Visionary yet enigmatic, brilliant yet manipulative, Marcus Garvey is one of the most controversial figures in American history. Both a powerful orator and a pompous autocrat, Garvey inspired the loyalty of millions of Af... more »rican-Americans while infuriating many black leaders. He was a strong advocate of black self-help, yet was willing to collaborate with the Ku Klux Klan. He inspired African-Americans to support his economic enterprises, then lost their hard-earned money through mismanagement. This film uses a wealth of archival footage, photographs and documents to uncover the story of this Jamaican immigrant who between 1916 and 1921 built what was the largest black mass movement in world history.« less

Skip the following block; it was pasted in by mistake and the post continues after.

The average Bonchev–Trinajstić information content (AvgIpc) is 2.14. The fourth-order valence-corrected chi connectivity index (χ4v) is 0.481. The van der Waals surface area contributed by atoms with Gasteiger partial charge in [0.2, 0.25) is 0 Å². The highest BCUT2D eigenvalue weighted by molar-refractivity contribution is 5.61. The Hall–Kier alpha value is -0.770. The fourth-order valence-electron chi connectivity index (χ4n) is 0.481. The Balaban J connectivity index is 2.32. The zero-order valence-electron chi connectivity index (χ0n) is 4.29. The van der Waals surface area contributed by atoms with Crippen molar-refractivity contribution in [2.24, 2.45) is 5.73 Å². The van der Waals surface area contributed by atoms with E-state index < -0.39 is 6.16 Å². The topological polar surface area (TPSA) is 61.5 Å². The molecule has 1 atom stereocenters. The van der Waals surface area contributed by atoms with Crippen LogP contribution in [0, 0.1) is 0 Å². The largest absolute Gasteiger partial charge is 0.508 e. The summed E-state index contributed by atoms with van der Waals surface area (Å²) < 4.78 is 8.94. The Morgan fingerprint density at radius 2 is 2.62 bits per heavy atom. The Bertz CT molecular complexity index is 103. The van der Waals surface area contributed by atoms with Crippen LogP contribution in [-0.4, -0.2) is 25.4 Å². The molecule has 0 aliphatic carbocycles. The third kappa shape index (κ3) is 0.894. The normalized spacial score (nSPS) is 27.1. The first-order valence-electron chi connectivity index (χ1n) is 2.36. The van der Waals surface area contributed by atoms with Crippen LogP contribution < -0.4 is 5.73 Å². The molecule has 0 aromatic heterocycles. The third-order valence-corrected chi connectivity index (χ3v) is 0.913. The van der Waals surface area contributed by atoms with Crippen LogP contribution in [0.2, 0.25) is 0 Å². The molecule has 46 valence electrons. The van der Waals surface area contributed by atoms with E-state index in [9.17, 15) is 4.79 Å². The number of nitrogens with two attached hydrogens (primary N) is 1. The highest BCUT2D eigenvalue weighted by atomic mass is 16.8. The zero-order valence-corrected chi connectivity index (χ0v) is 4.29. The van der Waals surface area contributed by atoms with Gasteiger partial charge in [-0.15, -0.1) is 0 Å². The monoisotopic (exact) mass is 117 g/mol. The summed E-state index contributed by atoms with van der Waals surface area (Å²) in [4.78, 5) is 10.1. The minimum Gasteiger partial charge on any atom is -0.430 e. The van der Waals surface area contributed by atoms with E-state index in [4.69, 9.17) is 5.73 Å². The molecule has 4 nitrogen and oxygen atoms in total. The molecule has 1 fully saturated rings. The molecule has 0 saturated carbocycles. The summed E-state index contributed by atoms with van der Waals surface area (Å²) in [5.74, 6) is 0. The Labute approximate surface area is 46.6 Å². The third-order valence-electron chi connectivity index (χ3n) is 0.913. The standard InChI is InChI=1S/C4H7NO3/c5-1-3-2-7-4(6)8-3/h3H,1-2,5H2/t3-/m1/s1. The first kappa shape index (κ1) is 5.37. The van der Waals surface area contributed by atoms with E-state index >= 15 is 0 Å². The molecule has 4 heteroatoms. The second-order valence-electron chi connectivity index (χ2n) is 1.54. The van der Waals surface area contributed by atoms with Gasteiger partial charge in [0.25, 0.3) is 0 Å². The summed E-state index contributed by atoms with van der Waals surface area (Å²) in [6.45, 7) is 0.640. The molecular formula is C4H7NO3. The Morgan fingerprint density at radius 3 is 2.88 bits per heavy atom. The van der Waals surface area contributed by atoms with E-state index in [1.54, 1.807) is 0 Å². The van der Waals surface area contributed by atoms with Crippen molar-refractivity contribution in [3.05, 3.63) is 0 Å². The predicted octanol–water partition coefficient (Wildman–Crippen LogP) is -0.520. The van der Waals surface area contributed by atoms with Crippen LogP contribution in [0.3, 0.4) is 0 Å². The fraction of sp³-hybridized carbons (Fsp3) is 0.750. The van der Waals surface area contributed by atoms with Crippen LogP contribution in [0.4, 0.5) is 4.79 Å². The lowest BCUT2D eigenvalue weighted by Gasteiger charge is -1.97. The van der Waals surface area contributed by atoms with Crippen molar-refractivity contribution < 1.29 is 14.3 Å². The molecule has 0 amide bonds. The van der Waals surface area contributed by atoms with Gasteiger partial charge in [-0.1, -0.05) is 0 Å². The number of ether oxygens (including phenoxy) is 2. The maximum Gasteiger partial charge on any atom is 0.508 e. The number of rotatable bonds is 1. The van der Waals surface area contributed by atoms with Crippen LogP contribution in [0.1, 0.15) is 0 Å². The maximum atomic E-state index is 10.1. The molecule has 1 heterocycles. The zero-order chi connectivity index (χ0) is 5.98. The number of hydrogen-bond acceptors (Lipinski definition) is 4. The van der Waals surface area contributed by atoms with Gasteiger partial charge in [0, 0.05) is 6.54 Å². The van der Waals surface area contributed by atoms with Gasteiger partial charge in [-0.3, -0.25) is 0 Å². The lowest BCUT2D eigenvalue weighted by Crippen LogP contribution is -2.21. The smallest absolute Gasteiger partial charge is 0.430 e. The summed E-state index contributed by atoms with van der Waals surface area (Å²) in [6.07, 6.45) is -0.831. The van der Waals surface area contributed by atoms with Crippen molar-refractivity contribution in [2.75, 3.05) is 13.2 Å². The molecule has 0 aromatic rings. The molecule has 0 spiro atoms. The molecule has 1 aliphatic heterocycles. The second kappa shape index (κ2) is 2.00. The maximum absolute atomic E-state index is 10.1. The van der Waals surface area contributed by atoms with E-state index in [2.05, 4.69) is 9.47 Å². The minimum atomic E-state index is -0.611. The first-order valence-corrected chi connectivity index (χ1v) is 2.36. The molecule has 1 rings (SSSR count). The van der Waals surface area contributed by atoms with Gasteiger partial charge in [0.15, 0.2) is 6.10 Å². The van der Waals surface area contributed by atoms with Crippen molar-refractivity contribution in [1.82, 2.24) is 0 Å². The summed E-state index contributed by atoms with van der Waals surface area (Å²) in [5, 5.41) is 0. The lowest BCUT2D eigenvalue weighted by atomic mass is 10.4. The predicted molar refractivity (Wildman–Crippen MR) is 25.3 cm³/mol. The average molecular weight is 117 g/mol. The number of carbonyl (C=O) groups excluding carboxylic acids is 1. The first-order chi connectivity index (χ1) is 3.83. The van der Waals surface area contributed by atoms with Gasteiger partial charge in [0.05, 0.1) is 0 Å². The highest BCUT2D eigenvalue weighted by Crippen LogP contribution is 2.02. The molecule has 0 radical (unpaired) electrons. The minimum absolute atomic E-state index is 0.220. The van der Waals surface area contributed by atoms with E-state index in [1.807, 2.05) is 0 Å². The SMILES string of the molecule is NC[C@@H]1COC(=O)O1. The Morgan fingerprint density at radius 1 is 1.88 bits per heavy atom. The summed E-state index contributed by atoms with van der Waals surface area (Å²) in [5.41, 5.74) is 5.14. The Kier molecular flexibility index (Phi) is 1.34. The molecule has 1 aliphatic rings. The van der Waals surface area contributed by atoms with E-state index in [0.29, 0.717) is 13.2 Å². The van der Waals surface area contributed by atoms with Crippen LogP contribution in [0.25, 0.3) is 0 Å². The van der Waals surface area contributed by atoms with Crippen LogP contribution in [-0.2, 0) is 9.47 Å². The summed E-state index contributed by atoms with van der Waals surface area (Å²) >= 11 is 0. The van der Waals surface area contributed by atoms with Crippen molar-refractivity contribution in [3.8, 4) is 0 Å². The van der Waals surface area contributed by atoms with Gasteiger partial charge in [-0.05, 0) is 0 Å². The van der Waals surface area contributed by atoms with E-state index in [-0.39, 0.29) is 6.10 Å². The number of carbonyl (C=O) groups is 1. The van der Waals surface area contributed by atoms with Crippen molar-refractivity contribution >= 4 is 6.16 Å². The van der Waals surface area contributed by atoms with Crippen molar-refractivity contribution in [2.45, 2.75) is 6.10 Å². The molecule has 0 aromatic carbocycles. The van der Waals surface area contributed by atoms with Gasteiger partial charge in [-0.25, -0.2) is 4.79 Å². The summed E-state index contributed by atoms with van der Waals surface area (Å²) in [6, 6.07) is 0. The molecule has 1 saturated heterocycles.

"My two major areas of criticism are (1) Factual inaccuracies and slanderous statements without even attempting to substantiate them and (2) The absence of any in-depth analysis of what Marcus Garvey stood for or was trying to do. I will attempt to deal with some of the former that I consider to be of major importance. (1) The early incident of Marcus Garvey being left in the grave is dramatized and the statement is made that his father was teaching him `Never to rely on anyone'. The incident is factual, but the reason given to me by my mother is that my grandfather was teaching Marcus not to be afraid of anything! It may seem initially like a small difference, but it sets the stage for later gratuitous statements that Marcus Garvey was always alone, never confided in anyone, did not take advice and was dictatorial. So right from the beginning we have psychodrama and psychohistory. Incidentally the technique of leaving someone in a graveyard for an extended period of time is a well-known Tibetan Buddhist practice, used for centuries to test an initiate's fearlessness and stability of mind. (2) Statements that Amy Ashwood was the cofounder of the UNIA is an exaggeration in that Marcus Garvey returned from England to Jamaica on July 15th 1914 and within 5 days founded the UNIA. It is unlikely that a 17-year-old girl had the vision to be anything more than an early member. It is said that Amy Ashwood's mother did not consider Marcus Garvey the right type of person for her daughter to date, as he did not have a solid income. Well at this point he was a world traveler, a master printer, a journalist and the founder of an organization that had her daughter as one of fifteen members of the "board of management". Incidentally, both Amy Ashwood's mother and brother were on the UNIA payroll. Marcus Garvey was elected president and TRAVELLING COMMISSIONER of the UNIA at its founding. I emphasize this latter with good reason. Incidentally both Amy Ashwood's mother and brother were on the UNIA payroll. (3) Marcus Garvey grossly mismanaged the funds of the organization and used them for his own purposes. Again, not only is there no proof of this, but the opposite is true in that Marcus Garvey gave a public accounting of how the funds were used. At this early stage the organization was mostly uplift and philanthropy. It was a literary and debating society, did charitable work such as feeding and entertaining hundreds of poor and sick people, especially on Emancipation Day and at Christmas. Garvey never ran away from Jamaica or left in a hurry. This was carefully planned and there are letters to Booker T. Washington and his successor, Moton, to prove that Garvey's visit to the U.S. was to see Tuskegee Institute, which he viewed as a model industrial institute, and to raise funds for a similar institute and farm in Jamaica. I think he was clearly carrying out his duties as TRAVELLING COMMISSIONER. Also he never abandoned Amy Ashwood in Jamaica, as she had already left for Panama.(4) Marcus Garvey is portrayed as being awed by the bright lights, richness and tall buildings of Harlem. He had already had 4 years of world travel under his belt, 2 in the Caribbean (Costa Rica, Panama, Honduras, Guatemala, Colombia, Ecuador, Venezuela and 2 in Europe (England, France, Spain, Germany and Italy). I do not think he was overly impressed with Harlem, New York, U.S.A.He is said to have been so nervous at an early speaking engagement that he shook like a leaf and LITERALLY fell on his face. Marcus Garvey even prior to leaving Jamaica in 1910 took part in debates and elocution contests and he trained himself in this area. He studied the speaking style of many ministers in Kingston, he spoke in public on many occasions in Costa Rica and Panama. He studied the speakers in London's Hyde Park, at Speaker's Corner. He participated himself. He also sat in the gallery of the House of Commons and studied the speakers there engaged in parliamentary debate. He did not have to go to the U.S. to copy the speaking style of someone named Billy Sunday and he certainly would not have "shaken like a leaf". His topic, by the way was `Jamaica' and the audience was largely West Indian. As to literally `falling flat on his face'. This is an outright lie, as to fall flat on one's face, one would have to be in an altered state of consciousness so that the normal defense mechanism of putting out one's hands to break the fall would not be operational. The one fact in all this is that Marcus Garvey fell off the platform while speaking on May 9th, 1916 at St. Mark's Roman Catholic Church Hall at 57 West 138th Harlem, N.Y. How one gets from this one fact to the tissue of lies and fevered mental projections is quite a leap. By the way he got up and continued his speech. He needed no medical attention for a broken nose, busted lip or bruised head as he would have done if he `literally fell flat on his face' from the platform. (5) Garvey is said to have been authoritarian, antidemocratic, naming himself and others with fancy titles, etc. THE UNIA IS AN ORGANIZATION WITH A CONSTITUTION. Marcus Garvey was elected Provisional President of Africa by 25,000 delegates from all over the world at the first international convention of the Negro peoples of the world in N.Y. in 1920. He was opposed by Dr. Lewis from Nigeria, but he won the election. Important matters relative to the objectives of the organization and how they should be carried out were discussed at convention and by the delegates in committee and the recommendations voted upon democratically by the delegates present. Not autocratically dictated by Marcus Garvey. There were 8 such conventions. The first in 1920 and the last in 1938 in Toronto Canada. WWII started in 1939. Garvey died in 1940. (6) He is said to have fired his lawyer and no reason is given for this except to say that Garvey wanted to impress the jury with his oratory. The fact is that his lawyer wanted to plea bargain and Garvey refused, protesting his innocence and therefore fired him. Nevertheless he hired lawyers to advise him on court proceedings, as he pleaded his case. He did this well enough to have a hung jury. At which time the presiding judge instructed the jury not to `turn the tiger loose'. They came back in 15 minutes with a guilty verdict. The only piece of evidence was an empty envelope; the address was not in Marcus Garvey's handwriting. (7) A handbill is shown advertising and seeking subscriptions to buy a boat called the `Phyllis Wheatley'. This is said to be a gross misrepresentation, as the ship did not exist. Well the ship did exist, and $20,000 had been paid down on it and the organization was raising funds to complete the purchase and rename the ship the `S.S. Phillis Wheatley'. The fist ship of the Black Star Line was the `Yarmouth', renamed the `Frederick Douglas'. The third ship was the `Kenawha', renamed the `Antonio Maceo'. The fourth ship was to be named the `Phillis Wheatley' after Afro-Americas first female poet and one of its most celebrated. How this can be called misrepresentation requires a wide stretch of the imagination. (8) Finally, the last scene that was dramatized showing Garvey, `the failure, who had come down, in the world', being stoned by children and walking toward a hovel, presumably his home. A despicable lie. We lived at 53 Lady Musgrave Rd., St. Andrew from 1927 to 1937. My brother and I were both born there. The house still stands and was lived in by the Hendricks family and subsequently housed the Indian High Commission. I do not need to tell a Jamaican readership of the many accomplishments of Marcus Garvey between 1927 and 1935 in Jamaica. To end a documentary on Our 1st National Hero, Hero of the Americas and a Hero to millions of Africans, those at home and those abroad, climaxes the many distortions of fact, lies and character assassinations that are so numerous that I cannot include them all here. One can only ask, Why? Perhaps it is a situation of `who pays the piper calls the tune'. I prefer to be charitable and say, `My father forgive them for they know not what they do'. Sincerely,